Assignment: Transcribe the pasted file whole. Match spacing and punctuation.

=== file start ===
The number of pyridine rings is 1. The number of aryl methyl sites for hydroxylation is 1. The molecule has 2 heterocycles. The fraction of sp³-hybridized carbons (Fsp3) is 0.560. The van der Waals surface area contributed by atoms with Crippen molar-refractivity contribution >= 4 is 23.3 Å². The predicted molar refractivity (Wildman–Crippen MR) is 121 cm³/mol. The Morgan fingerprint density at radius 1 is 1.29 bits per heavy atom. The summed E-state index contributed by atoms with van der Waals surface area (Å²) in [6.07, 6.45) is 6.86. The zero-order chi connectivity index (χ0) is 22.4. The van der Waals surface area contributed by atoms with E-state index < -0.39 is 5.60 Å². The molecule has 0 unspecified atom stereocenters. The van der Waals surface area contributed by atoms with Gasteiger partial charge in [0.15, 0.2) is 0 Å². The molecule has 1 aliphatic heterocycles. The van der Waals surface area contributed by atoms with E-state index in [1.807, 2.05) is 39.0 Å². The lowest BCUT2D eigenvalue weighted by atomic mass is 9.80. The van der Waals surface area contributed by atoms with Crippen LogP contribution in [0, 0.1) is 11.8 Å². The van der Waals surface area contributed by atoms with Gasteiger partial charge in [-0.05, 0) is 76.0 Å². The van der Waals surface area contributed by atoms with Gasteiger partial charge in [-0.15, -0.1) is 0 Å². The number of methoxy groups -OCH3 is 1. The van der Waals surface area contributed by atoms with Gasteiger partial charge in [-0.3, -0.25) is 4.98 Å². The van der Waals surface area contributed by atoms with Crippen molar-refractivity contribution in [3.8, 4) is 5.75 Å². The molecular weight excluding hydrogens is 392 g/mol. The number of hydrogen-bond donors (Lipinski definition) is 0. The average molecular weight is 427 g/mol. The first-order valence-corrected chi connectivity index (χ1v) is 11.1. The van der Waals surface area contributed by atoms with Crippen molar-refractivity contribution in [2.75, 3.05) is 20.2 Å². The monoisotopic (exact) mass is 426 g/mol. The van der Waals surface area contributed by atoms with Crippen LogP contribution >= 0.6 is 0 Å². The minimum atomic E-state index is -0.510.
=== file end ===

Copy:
The number of pyridine rings is 1. The number of aryl methyl sites for hydroxylation is 1. The molecule has 2 heterocycles. The fraction of sp³-hybridized carbons (Fsp3) is 0.560. The van der Waals surface area contributed by atoms with Crippen molar-refractivity contribution >= 4 is 23.3 Å². The predicted molar refractivity (Wildman–Crippen MR) is 121 cm³/mol. The Morgan fingerprint density at radius 1 is 1.29 bits per heavy atom. The summed E-state index contributed by atoms with van der Waals surface area (Å²) in [6.07, 6.45) is 6.86. The zero-order chi connectivity index (χ0) is 22.4. The van der Waals surface area contributed by atoms with E-state index < -0.39 is 5.60 Å². The molecule has 0 unspecified atom stereocenters. The van der Waals surface area contributed by atoms with Gasteiger partial charge in [0.15, 0.2) is 0 Å². The molecule has 1 aliphatic heterocycles. The van der Waals surface area contributed by atoms with E-state index in [1.807, 2.05) is 39.0 Å². The lowest BCUT2D eigenvalue weighted by atomic mass is 9.80. The van der Waals surface area contributed by atoms with Crippen LogP contribution in [0, 0.1) is 11.8 Å². The van der Waals surface area contributed by atoms with Gasteiger partial charge in [-0.05, 0) is 76.0 Å². The van der Waals surface area contributed by atoms with Gasteiger partial charge in [-0.15, -0.1) is 0 Å². The number of methoxy groups -OCH3 is 1. The van der Waals surface area contributed by atoms with Gasteiger partial charge in [-0.3, -0.25) is 4.98 Å². The van der Waals surface area contributed by atoms with Crippen molar-refractivity contribution in [3.8, 4) is 5.75 Å². The molecular weight excluding hydrogens is 392 g/mol. The number of hydrogen-bond donors (Lipinski definition) is 0. The average molecular weight is 427 g/mol. The first-order valence-corrected chi connectivity index (χ1v) is 11.1. The van der Waals surface area contributed by atoms with Crippen molar-refractivity contribution in [2.75, 3.05) is 20.2 Å². The monoisotopic (exact) mass is 426 g/mol. The van der Waals surface area contributed by atoms with Crippen LogP contribution >= 0.6 is 0 Å². The minimum atomic E-state index is -0.510.